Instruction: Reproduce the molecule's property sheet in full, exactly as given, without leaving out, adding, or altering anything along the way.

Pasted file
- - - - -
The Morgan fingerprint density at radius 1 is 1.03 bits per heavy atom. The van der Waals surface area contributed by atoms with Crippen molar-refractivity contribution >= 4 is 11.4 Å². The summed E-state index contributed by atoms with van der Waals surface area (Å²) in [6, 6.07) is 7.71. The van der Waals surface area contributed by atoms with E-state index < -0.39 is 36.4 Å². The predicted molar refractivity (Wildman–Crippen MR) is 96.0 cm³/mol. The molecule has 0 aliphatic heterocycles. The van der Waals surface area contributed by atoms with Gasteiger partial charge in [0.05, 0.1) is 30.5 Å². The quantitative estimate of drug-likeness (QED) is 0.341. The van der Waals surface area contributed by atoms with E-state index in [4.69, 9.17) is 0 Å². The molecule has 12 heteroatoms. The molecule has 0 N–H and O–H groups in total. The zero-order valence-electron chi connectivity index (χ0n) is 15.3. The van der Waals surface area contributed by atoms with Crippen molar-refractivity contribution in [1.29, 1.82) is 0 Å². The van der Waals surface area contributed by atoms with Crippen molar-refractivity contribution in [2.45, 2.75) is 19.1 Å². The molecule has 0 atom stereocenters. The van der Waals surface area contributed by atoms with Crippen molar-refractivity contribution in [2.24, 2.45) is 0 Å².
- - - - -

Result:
The Morgan fingerprint density at radius 1 is 1.03 bits per heavy atom. The van der Waals surface area contributed by atoms with Crippen molar-refractivity contribution >= 4 is 11.4 Å². The summed E-state index contributed by atoms with van der Waals surface area (Å²) in [6, 6.07) is 7.71. The van der Waals surface area contributed by atoms with E-state index < -0.39 is 36.4 Å². The predicted molar refractivity (Wildman–Crippen MR) is 96.0 cm³/mol. The molecule has 0 aliphatic heterocycles. The van der Waals surface area contributed by atoms with Gasteiger partial charge in [0.05, 0.1) is 30.5 Å². The quantitative estimate of drug-likeness (QED) is 0.341. The van der Waals surface area contributed by atoms with E-state index in [4.69, 9.17) is 0 Å². The molecule has 12 heteroatoms. The molecule has 0 N–H and O–H groups in total. The zero-order valence-electron chi connectivity index (χ0n) is 15.3. The van der Waals surface area contributed by atoms with Crippen molar-refractivity contribution in [1.29, 1.82) is 0 Å². The van der Waals surface area contributed by atoms with Crippen molar-refractivity contribution in [2.45, 2.75) is 19.1 Å². The molecule has 0 atom stereocenters. The van der Waals surface area contributed by atoms with Crippen molar-refractivity contribution in [2.24, 2.45) is 0 Å².